Historic and Cultural Treasures at the Royal Ontario Museum

North America - Editor - 28 February 2014

Historic and Cultural Treasures at the Royal Ontario Museum

Dedicated to natural history and world culture, the Royal Ontario Museum in Toronto was established in April 1912, opening to the public on March 19th, 1914. Closely associated with the University of Toronto, the museum is the largest field-research institution in Canada, coordinating research and conservation projects around the globe. Visitors to the museum will find forty galleries housing over six million items related to natural history and world culture.

In addition to its significant collections of minerals, meteorites and dinosaurs, the museum houses the largest collection in the world of fossils from the Burgess Shale. Located in the Canadian Rockies of British Columbia, the area that came to be known as the Burgess Shale was first discovered in 1909 by paleontologist Charles Walcott. The range of organisms was so vast and their state of preservation so unusual that Walcott returned to the region year after year until 1924, by which time he had gathered some 65,000 specimens which he was attempting to describe and categorize. It was only in 1962 that Alberto Simonetta realized that Walcott had erroneously been trying to categorize the fossils into living taxa, whereas they were in a league of their own. In light of this discovery the Geological Survey of Canada resumed excavations at the Walcott Quarry with some astounding discoveries, many of which can be seen at the Royal Ontario Museum.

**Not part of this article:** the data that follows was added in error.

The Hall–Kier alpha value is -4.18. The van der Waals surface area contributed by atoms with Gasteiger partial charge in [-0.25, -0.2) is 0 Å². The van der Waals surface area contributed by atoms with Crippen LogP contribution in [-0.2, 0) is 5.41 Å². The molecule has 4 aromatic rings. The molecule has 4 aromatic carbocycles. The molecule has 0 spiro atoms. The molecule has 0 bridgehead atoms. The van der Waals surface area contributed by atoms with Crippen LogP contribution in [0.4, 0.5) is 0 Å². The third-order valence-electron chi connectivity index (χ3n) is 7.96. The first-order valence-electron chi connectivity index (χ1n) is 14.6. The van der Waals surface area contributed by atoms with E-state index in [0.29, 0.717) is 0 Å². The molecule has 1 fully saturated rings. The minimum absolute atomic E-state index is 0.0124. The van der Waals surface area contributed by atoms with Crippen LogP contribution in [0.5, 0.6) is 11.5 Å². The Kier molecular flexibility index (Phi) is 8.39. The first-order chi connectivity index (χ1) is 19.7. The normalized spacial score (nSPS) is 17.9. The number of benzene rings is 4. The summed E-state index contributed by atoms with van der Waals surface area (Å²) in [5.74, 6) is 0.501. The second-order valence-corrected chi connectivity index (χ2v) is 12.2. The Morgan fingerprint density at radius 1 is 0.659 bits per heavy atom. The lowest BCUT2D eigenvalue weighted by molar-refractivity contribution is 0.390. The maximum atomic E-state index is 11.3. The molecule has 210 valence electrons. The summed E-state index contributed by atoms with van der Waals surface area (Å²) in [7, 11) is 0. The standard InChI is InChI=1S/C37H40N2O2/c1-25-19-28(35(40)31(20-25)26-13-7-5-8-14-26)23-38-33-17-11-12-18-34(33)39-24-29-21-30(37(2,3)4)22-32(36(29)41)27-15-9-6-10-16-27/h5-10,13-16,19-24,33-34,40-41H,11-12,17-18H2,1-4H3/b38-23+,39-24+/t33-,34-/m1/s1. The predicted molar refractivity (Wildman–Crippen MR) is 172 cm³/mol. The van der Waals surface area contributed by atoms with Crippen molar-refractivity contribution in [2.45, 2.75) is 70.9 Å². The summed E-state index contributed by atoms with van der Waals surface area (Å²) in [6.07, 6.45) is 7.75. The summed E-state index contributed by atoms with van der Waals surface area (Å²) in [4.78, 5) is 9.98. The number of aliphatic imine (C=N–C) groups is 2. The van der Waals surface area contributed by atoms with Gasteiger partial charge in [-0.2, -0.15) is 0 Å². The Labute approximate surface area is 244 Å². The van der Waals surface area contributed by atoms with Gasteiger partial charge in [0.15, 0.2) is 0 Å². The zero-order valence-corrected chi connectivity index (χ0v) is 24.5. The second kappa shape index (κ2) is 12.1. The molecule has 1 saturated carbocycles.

Other natural history collections include complete dinosaur skeletons, as well as birds, reptiles, marine animals and mammals from the Jurassic period through to the Cretaceous period. One of the highlights of this collection is the skeleton of a Barosaurus – a giant, long-necked, long-tailed herbivore dinosaur, nicknamed 'Gordo'. Another gallery depicts the development of mammals following the extinction of dinosaurs, and has more than 400 specimens on display, along with fossil plants, insects, turtles and fish. More than 30 fossils are of extinct mammals, while others have lived on into the modern era with some adaptations.

The World Culture galleries contain a fascinating array of items from around the world and through the ages depicting the culture of various ethnic groups. Here visitors can gain insight in to the culture of the Aboriginal Peoples of Canada, and the early settlers from other lands. Other displays include cultural objects from ancient Rome, as well as ancient and modern China, Korea, Japan, Africa, the Americas, Asia-Pacific, the Middle East and Europe.

Certainly, there is plenty to discover at the Royal Ontario Museum and visitors should allow plenty of time to explore its treasures at leisure.


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